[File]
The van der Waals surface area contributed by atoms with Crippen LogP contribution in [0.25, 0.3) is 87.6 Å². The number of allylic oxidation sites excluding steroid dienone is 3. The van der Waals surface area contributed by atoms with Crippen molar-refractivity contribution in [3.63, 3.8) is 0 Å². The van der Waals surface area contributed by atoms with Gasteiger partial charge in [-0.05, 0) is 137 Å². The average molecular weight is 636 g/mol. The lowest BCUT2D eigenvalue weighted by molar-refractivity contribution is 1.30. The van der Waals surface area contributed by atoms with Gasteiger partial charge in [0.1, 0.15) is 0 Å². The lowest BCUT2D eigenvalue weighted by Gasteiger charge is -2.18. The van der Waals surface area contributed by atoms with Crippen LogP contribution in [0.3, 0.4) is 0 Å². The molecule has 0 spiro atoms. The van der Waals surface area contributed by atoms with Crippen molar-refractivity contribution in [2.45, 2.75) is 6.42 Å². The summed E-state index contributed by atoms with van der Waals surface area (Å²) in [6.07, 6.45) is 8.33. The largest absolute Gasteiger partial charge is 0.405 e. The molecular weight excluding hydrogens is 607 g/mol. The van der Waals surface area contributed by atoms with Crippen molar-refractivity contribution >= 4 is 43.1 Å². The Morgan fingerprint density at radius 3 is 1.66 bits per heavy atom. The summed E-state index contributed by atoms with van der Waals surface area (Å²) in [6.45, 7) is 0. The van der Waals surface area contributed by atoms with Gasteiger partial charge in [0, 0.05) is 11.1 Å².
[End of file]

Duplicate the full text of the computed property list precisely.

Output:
The van der Waals surface area contributed by atoms with Crippen LogP contribution in [0.25, 0.3) is 87.6 Å². The number of allylic oxidation sites excluding steroid dienone is 3. The van der Waals surface area contributed by atoms with Crippen molar-refractivity contribution in [3.63, 3.8) is 0 Å². The van der Waals surface area contributed by atoms with Gasteiger partial charge in [-0.05, 0) is 137 Å². The average molecular weight is 636 g/mol. The lowest BCUT2D eigenvalue weighted by molar-refractivity contribution is 1.30. The van der Waals surface area contributed by atoms with Gasteiger partial charge in [0.1, 0.15) is 0 Å². The lowest BCUT2D eigenvalue weighted by Gasteiger charge is -2.18. The van der Waals surface area contributed by atoms with Crippen LogP contribution in [0.3, 0.4) is 0 Å². The molecule has 0 spiro atoms. The van der Waals surface area contributed by atoms with Crippen molar-refractivity contribution in [2.45, 2.75) is 6.42 Å². The summed E-state index contributed by atoms with van der Waals surface area (Å²) in [6.07, 6.45) is 8.33. The largest absolute Gasteiger partial charge is 0.405 e. The molecular weight excluding hydrogens is 607 g/mol. The van der Waals surface area contributed by atoms with Crippen molar-refractivity contribution >= 4 is 43.1 Å². The Morgan fingerprint density at radius 3 is 1.66 bits per heavy atom. The summed E-state index contributed by atoms with van der Waals surface area (Å²) in [6.45, 7) is 0. The van der Waals surface area contributed by atoms with Gasteiger partial charge in [0, 0.05) is 11.1 Å².